Five years after learning that their newborns would need heart transplants, four mothers who connected at a Chicago hospital have formed lasting bonds, recently celebrating their childrens’ good health with a “heartiversary” party.
The Suburban Heart Mamas, as they call themselves, have been there for each other throughout their emotional journeys, sharing highs and lows as their kids have endured surgeries, setbacks and multiple hospital stays since their transplants in late 2011 and early 2012.
Today, as their children run and laugh during playdates, the women brush away tears of joy, grateful for healthy outcomes after several years of stress and worry.
All four 5-year-olds are now flourishing, says Elfriede Pahl, medical director for the heart transplant team at Lurie Children’s Hospital, where the children had their surgeries.
“It’s so gratifying to see my four little patients running around together and thriving with their healthy transplanted hearts,” Pahl tells PEOPLE. “The families are taking such great care of them since they received the precious gift of life five years ago, and it’s a joy to see how well they are doing now.”
After experiencing the elation of birth, to suddenly learn that their newborns would need heart transplants was numbing and terrifying, says Dawn Birkland, 36, of Wheaton, Illinois.
“Parenting is scary enough in itself, but going through a heart transplant takes it to a different level,” she tells PEOPLE. “Having a group of other mothers who get it is an immeasurable gift, and I will be forever grateful to them.”
Born with a severe congenital heart defect, Birkland’s daughter, Adelaide, had a heart transplant in October 2011, when she was just 1 month old. Birkland soon met three other mothers — Kaleigh Galliart, Stacy Hillenburg and Susan Zohner — going through the same trauma, and the women found comfort in each others’ kindness and advice.
“It’s so nice to have other women who have lived the same hell that you have, and share the concerns and fears that you do,” Zohner, 34, of Big Rock, Illinois, tells PEOPLE. “No one fully understands like these women do, and I’m so grateful to have gained them as friends.”
Zohner’s daughter, Piper, was born without a left ventricle in November 2011 and needed open-heart surgery at only a few days old, followed by a heart transplant a few months later.
“On the day Piper looked her worst and I had given up all hope of bringing my baby girl home, another family said goodbye to their child and gifted us with the ability to keep ours,” she says. “Every day, we celebrate the vibrant light that Piper is and all of the struggles she has overcome to be here with us. It’s been incredible along the way to meet other amazing moms going through the same struggles that we have.”
One of those women, Stacy Hillenburg, 40, of Bolingbrook, Illinois, helped put Zohner at ease during her daughter’s touch-and-go moments.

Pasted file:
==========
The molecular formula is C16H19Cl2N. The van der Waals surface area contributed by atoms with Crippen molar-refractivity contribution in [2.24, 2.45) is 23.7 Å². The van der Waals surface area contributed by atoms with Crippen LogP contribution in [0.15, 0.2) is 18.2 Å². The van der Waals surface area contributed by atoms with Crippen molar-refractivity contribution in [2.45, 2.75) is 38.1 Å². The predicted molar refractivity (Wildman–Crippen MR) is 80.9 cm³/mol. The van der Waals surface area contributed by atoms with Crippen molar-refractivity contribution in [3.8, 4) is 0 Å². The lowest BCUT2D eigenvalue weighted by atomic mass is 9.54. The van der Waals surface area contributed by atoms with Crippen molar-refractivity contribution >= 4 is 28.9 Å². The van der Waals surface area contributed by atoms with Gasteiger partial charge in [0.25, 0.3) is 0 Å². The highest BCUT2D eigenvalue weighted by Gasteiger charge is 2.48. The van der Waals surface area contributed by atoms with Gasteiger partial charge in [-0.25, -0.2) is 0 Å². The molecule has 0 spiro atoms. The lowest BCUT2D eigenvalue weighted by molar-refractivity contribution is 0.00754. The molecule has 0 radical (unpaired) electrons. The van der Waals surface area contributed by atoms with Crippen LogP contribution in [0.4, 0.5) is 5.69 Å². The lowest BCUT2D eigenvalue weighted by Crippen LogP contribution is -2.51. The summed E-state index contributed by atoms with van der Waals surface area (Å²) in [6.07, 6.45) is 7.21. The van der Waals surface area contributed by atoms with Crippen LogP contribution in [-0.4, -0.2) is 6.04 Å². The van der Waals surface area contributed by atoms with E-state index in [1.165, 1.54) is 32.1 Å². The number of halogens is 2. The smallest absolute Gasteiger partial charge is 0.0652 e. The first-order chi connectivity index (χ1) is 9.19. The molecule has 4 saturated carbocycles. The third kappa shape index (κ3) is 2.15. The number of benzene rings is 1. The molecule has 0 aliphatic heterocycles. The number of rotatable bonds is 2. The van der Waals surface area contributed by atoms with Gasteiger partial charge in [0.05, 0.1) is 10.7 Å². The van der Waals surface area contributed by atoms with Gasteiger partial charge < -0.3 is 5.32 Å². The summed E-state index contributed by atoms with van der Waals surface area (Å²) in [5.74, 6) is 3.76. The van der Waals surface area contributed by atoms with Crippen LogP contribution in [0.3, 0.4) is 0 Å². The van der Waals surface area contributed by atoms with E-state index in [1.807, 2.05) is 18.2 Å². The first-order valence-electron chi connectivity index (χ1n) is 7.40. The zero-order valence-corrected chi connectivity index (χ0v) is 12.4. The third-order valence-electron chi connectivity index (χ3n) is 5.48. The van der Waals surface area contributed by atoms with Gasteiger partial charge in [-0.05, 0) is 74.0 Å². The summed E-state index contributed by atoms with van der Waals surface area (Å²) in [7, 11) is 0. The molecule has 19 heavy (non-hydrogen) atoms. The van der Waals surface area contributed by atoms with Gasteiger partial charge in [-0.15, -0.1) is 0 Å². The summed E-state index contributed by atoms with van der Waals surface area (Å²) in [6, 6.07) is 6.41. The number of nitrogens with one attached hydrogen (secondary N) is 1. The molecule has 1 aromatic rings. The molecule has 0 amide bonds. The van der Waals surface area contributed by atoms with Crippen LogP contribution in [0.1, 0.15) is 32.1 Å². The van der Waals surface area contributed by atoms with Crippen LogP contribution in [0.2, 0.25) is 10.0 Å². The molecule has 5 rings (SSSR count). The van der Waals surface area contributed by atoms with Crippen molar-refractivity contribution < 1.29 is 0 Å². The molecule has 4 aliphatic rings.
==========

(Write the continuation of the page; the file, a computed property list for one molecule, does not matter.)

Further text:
“A friend of a friend had asked me to talk to Susan, since we’d just been there with my son, Ben, who’d recently had his heart transplant,” Hillenburg tells PEOPLE. “We’ve ‘been close friends ever since.”
Ben received his new heart when he was 7 weeks old, after he was diagnosed with dilated cardiomyopathy, a disease more common in adults, where the heart dilates and doesn’t contract normally.
“When we learned he was suffering from congenital heart failure, everything in our world changed,” Hillenburg tells PEOPLE.
Having a group of women to talk to about her emotions “was a priceless thing,” she says. “Get-togethers between all of us aren’t as easy now as we’d like, but it’s hard to put into words how much these ladies mean to me. I’m able to ask them any question and know they won’t judge me or I’m think I’m crazy. I just know that they’ll always be there, no matter what.”
After a normal and healthy pregnancy, Kayleigh Galliart, 30, of Bettendorf, Iowa, was shocked to get a call from her husband, Josh, informing her that their daughter, Isla, then 3 months old, was turning blue and that paramedics were on the way.
The Galliarts learned at the hospital that Isla had gone into cardiac arrest as the result of a rare heart condition and would need an internal defibrillator to regulate her heartbeat.
“We took her home for a couple of months, then when she was 7 months old, her little heart went of control and her internal machine shocked her 75 times in one day,” Galliart tells PEOPLE. “That’s when we knew she needed a heart transplant.”
Without her “heart mom tribe,” Galliart today wonders how she would have gotten through the traumatic ordeal.
“These women were a sounding board to make sure that I wasn’t overreacting or under-reacting to something involving Isla’s care,” she says, “and I knew that I could vent to them and they would understand. It’s been wonderful to celebrate so many milestones and victories together.”
“Even though the kids are too young to understand what connects them,” adds Dawn Birkland, “I’m hopeful as they grow older, they will appreciate the magnitude of what they have been through and lean on each other like we do.”